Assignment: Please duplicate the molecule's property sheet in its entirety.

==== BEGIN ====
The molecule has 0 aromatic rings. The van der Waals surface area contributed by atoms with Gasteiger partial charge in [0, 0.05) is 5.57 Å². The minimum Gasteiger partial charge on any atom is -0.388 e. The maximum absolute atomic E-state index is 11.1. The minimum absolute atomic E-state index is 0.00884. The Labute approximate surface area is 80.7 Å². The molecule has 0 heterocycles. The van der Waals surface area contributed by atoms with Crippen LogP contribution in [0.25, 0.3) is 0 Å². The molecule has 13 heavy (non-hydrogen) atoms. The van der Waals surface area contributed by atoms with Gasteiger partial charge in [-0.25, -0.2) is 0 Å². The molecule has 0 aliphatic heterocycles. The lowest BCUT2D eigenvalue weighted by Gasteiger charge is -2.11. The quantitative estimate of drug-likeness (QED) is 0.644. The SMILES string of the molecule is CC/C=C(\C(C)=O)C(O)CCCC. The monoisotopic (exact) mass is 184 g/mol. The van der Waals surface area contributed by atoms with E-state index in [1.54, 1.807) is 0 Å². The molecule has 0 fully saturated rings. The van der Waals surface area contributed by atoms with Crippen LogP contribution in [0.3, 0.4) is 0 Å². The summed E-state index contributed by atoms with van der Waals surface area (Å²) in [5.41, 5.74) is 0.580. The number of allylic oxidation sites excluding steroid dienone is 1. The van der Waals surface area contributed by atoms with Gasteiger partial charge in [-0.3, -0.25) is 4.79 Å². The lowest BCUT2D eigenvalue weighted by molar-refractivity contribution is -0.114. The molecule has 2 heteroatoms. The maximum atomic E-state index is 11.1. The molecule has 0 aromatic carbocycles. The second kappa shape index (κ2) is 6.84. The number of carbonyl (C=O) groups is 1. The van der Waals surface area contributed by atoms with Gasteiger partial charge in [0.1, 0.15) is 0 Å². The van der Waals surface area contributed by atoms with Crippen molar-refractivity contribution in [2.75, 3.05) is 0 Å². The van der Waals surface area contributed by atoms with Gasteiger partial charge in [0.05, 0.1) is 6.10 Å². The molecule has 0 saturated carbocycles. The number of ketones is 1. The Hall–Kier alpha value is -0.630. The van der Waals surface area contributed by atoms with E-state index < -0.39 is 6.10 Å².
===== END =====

The molecule has 0 aromatic rings. The van der Waals surface area contributed by atoms with Gasteiger partial charge in [0, 0.05) is 5.57 Å². The minimum Gasteiger partial charge on any atom is -0.388 e. The maximum absolute atomic E-state index is 11.1. The minimum absolute atomic E-state index is 0.00884. The Labute approximate surface area is 80.7 Å². The molecule has 0 heterocycles. The van der Waals surface area contributed by atoms with Crippen LogP contribution in [0.25, 0.3) is 0 Å². The molecule has 13 heavy (non-hydrogen) atoms. The van der Waals surface area contributed by atoms with Gasteiger partial charge in [-0.25, -0.2) is 0 Å². The molecule has 0 aliphatic heterocycles. The lowest BCUT2D eigenvalue weighted by Gasteiger charge is -2.11. The quantitative estimate of drug-likeness (QED) is 0.644. The SMILES string of the molecule is CC/C=C(\C(C)=O)C(O)CCCC. The monoisotopic (exact) mass is 184 g/mol. The van der Waals surface area contributed by atoms with E-state index in [1.54, 1.807) is 0 Å². The molecule has 0 fully saturated rings. The van der Waals surface area contributed by atoms with Crippen LogP contribution in [0.3, 0.4) is 0 Å². The summed E-state index contributed by atoms with van der Waals surface area (Å²) in [5.41, 5.74) is 0.580. The number of allylic oxidation sites excluding steroid dienone is 1. The van der Waals surface area contributed by atoms with Gasteiger partial charge in [-0.3, -0.25) is 4.79 Å². The lowest BCUT2D eigenvalue weighted by molar-refractivity contribution is -0.114. The molecule has 2 heteroatoms. The maximum atomic E-state index is 11.1. The molecule has 0 aromatic carbocycles. The second kappa shape index (κ2) is 6.84. The number of carbonyl (C=O) groups is 1. The van der Waals surface area contributed by atoms with Gasteiger partial charge in [0.1, 0.15) is 0 Å². The van der Waals surface area contributed by atoms with Crippen molar-refractivity contribution in [2.75, 3.05) is 0 Å². The van der Waals surface area contributed by atoms with Gasteiger partial charge in [0.05, 0.1) is 6.10 Å². The molecule has 0 saturated carbocycles. The number of ketones is 1. The Hall–Kier alpha value is -0.630. The van der Waals surface area contributed by atoms with E-state index < -0.39 is 6.10 Å².